At Kodak, David Snoswell developed faster photonic crystal systems in this manner with "sub millisecond switching rates" before the work was terminated and he is now at the University of Cambridge in the UK. He says, "You induce an electric dipole in the particles with an electric field. Like little bar magnets, they all line up." Sadly most devices relying on movement in a fluid such as glycerine tend to be slow, and, at low temperatures, have sticky images and even freeze.
 
Switching at sub-microsecond times is achieved with fast photonics and that is more than adequate for video with fast photonics, however. With photonic crystals, the problem is far less severe because much smaller distances are involved. In the case of electrophoretic displays, Bridgestone, the Japanese car tire manufacturer has now demonstrated a version with particles that work in air giving video speed. Brightness and other challenges are being tackled before commercialisation.
 
Although Professor Chigrinov at Hong Kong University of Science and Technology and others are starting to print LCDs on flexible substrates that may be very low in cost and tightly rollable, the Canadians and others claim the better images and faster switching of their approach is superior. By contrast, E-Ink, now a subsidiary of e-reader manufacturer Prime View International in Taiwan, has only announced 50 millisecond switching, the equivalent of 20 frames per second and inadequate for video. But what do they have in the laboratory?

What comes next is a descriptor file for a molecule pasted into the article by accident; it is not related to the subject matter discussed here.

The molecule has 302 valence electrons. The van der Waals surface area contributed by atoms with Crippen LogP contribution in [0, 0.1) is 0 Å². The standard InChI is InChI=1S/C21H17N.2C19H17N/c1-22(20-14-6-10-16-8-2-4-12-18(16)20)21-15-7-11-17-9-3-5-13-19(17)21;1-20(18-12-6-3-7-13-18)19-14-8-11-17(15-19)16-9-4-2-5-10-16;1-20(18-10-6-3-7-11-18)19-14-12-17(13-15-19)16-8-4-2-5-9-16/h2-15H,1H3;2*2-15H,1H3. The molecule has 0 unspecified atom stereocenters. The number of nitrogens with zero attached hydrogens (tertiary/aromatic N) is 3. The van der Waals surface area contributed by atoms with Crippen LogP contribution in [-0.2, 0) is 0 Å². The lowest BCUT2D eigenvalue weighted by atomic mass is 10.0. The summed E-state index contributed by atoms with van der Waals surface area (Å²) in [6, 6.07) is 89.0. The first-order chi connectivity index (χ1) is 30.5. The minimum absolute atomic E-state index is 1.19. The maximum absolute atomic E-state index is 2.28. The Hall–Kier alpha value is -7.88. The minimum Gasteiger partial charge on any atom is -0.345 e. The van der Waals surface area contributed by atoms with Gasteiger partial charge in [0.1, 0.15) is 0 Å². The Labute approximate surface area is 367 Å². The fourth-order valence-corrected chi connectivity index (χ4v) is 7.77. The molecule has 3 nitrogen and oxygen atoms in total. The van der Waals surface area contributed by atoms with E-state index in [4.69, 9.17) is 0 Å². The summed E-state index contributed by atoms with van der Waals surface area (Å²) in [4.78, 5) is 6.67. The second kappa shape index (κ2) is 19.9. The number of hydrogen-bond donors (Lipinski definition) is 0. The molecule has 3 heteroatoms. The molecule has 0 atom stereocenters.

In yet another very different approach, electrowetting enthusiasts Liquavasta, now under new ownership and management, has changed course to prioritise e-reader displays with a target of marketing something in three years. ADT in Germany also makes electrowetting displays. The argument for electrowetting is that it already gives brilliant colors and video speeds and Liquavista appears to be three years from having a color video display for e-readers. It will take more current than today's E-Ink monochrome e-readers. Perhaps it will be bistable: ADT claims to use the technology in a bistable version though it is not prioritising e-readers and its displays are very basic so far.
 
Certainly there is everything to play for and no clear winner anywhere in sight. The situation is complicated by the many candidates for the color, video e-reader display and the uncertainty about whether such aspects as bistability, transparency and ability to be rolled tightly will be important in the marketplace.
 
For now, IDTechEx will only hazard that more power will probably be needed for color and video, adding weight in the form of bigger batteries and probably energy harvesting. The next ten years will see color video e-readers creating a higher cost up-market and not displacing today's monochrome bistable e-readers for some time.